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There’s nothing wrong with the word ‘when’, and many many writers, including myself, use it in the way that I’m about to tell you can distance your reader from the action and lose them a little bit; they might start thinking of cats and drop the book and look around for the kitty litter tray and never come back. I’ve just read this sentence at the beginning of my chapter 9:

When Ulrik breathes in the taste of hot dust, he remembers where he is.” And I’ve edited out two words, ‘when’ and ‘he’. “Ulrik breathes in the taste of hot dust, and remembers where he is.”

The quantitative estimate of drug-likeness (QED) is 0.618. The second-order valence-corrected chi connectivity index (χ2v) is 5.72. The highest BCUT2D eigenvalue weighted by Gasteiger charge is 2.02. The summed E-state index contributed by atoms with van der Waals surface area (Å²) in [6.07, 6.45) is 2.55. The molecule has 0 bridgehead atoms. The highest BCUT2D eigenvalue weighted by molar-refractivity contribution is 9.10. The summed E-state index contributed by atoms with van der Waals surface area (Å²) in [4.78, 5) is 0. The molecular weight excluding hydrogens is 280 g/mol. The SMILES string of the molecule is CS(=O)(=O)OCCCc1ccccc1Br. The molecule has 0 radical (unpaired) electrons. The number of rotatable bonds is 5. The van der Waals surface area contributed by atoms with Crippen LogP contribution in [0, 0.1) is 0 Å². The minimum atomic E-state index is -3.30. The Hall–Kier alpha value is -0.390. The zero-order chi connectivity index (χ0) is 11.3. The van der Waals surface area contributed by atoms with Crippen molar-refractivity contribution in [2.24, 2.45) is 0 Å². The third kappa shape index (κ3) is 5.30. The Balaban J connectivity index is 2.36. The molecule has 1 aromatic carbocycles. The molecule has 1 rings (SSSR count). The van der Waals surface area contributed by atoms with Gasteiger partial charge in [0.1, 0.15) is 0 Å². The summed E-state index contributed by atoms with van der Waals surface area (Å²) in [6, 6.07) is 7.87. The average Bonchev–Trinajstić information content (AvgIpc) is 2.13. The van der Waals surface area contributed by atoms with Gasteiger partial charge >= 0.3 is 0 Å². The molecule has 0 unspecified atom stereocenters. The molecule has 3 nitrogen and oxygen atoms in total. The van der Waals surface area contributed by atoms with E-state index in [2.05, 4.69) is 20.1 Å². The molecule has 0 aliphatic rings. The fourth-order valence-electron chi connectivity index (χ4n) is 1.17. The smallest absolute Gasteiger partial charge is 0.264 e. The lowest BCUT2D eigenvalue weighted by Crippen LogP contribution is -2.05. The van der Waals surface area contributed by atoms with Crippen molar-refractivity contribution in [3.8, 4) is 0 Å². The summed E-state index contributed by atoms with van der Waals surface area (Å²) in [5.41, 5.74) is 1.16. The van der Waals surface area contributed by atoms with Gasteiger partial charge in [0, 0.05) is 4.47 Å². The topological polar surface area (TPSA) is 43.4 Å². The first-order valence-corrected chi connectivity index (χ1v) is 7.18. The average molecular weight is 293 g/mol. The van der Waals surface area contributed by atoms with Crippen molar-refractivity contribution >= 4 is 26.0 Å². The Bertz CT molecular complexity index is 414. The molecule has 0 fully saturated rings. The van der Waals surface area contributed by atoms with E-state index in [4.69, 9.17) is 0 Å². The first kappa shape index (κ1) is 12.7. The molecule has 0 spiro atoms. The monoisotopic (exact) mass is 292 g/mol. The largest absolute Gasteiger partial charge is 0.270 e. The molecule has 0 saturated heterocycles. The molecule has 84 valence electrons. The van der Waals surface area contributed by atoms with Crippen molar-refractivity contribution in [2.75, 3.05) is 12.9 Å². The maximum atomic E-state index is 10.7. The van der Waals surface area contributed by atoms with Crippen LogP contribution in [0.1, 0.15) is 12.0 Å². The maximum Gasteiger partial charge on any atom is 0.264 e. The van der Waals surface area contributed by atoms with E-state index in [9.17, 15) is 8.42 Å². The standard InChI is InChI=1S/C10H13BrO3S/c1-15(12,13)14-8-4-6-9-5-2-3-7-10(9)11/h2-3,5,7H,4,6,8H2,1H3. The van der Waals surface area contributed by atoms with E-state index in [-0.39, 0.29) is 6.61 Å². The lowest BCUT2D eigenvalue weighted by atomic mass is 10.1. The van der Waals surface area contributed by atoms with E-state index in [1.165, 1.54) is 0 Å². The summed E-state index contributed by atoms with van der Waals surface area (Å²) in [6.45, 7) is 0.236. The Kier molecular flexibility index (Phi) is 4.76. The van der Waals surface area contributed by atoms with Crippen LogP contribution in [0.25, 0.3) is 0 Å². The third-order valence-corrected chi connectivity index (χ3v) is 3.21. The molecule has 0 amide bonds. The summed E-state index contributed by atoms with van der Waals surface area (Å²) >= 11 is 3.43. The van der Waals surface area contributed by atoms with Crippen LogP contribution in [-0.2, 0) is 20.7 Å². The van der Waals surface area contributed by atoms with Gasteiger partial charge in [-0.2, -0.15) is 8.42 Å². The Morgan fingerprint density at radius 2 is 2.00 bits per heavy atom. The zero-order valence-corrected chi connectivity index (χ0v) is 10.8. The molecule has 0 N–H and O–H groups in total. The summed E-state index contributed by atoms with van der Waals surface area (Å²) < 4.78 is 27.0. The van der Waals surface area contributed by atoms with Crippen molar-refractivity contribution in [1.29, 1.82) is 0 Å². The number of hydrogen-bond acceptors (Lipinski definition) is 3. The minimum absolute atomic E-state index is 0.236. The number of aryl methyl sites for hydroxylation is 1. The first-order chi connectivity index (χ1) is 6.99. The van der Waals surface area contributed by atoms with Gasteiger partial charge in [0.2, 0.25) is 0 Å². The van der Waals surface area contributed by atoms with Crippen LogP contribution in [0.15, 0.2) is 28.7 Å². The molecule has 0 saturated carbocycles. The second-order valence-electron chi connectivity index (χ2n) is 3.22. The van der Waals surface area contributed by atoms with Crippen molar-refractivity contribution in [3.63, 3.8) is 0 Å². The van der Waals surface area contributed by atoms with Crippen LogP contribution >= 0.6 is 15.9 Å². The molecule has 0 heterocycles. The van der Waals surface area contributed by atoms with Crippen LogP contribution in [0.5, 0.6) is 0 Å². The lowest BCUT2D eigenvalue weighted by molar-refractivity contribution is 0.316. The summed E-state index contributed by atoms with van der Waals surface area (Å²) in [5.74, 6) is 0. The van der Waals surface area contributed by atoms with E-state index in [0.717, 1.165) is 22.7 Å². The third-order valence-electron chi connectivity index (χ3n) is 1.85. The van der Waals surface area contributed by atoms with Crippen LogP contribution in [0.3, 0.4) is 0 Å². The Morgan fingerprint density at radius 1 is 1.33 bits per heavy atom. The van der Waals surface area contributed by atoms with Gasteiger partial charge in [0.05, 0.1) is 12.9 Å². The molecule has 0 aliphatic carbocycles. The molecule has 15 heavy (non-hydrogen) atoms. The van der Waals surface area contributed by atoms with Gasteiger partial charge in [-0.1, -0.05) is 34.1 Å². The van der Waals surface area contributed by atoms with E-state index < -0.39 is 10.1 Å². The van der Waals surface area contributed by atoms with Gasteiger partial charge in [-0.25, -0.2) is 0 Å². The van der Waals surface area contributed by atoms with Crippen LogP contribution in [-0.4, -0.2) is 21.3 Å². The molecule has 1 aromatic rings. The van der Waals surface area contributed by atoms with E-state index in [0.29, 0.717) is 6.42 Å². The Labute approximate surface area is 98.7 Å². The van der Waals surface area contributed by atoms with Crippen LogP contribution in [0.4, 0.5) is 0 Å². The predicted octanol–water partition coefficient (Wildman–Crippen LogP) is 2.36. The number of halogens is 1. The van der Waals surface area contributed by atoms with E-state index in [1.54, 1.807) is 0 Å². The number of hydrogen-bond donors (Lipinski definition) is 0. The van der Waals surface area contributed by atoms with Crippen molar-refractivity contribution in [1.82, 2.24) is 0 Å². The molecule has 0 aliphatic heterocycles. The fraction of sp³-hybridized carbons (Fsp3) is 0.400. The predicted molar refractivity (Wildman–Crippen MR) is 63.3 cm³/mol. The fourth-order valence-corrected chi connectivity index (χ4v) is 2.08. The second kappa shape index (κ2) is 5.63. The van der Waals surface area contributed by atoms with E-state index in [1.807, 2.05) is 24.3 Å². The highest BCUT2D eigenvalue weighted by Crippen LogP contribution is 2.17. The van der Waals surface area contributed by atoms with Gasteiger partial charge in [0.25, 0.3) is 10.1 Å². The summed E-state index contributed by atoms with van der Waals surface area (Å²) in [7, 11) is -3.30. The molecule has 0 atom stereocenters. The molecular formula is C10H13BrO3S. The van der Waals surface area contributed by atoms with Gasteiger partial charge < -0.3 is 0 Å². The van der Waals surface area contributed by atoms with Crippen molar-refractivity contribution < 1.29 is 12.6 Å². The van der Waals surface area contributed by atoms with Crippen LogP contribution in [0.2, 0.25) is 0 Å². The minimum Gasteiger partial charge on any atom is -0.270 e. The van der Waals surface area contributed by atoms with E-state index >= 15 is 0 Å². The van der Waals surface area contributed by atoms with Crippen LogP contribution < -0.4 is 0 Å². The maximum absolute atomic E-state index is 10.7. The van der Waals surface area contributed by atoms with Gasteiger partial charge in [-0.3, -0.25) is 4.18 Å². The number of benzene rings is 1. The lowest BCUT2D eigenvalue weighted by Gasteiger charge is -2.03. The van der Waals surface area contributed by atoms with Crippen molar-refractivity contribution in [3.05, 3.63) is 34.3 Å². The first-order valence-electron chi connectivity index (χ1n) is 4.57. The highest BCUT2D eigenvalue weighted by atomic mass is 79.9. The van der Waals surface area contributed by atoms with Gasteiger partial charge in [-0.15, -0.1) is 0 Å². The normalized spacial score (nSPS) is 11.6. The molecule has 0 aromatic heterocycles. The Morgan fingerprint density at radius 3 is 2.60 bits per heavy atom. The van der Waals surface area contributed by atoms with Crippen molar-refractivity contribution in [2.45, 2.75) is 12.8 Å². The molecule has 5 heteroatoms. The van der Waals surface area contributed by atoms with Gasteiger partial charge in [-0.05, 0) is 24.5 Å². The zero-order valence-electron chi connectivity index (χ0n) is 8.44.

The difference is that the word ‘when’  means the action is not happening now, it happened at some time in the past or will happen some time in the future. There’s no urgency to keep reading, it’s not happening right now, and there’s probably no dire consequences bc Ulrik is perfectly fine right now. Taking out that word ‘when’ has dropped the reader right into the action.

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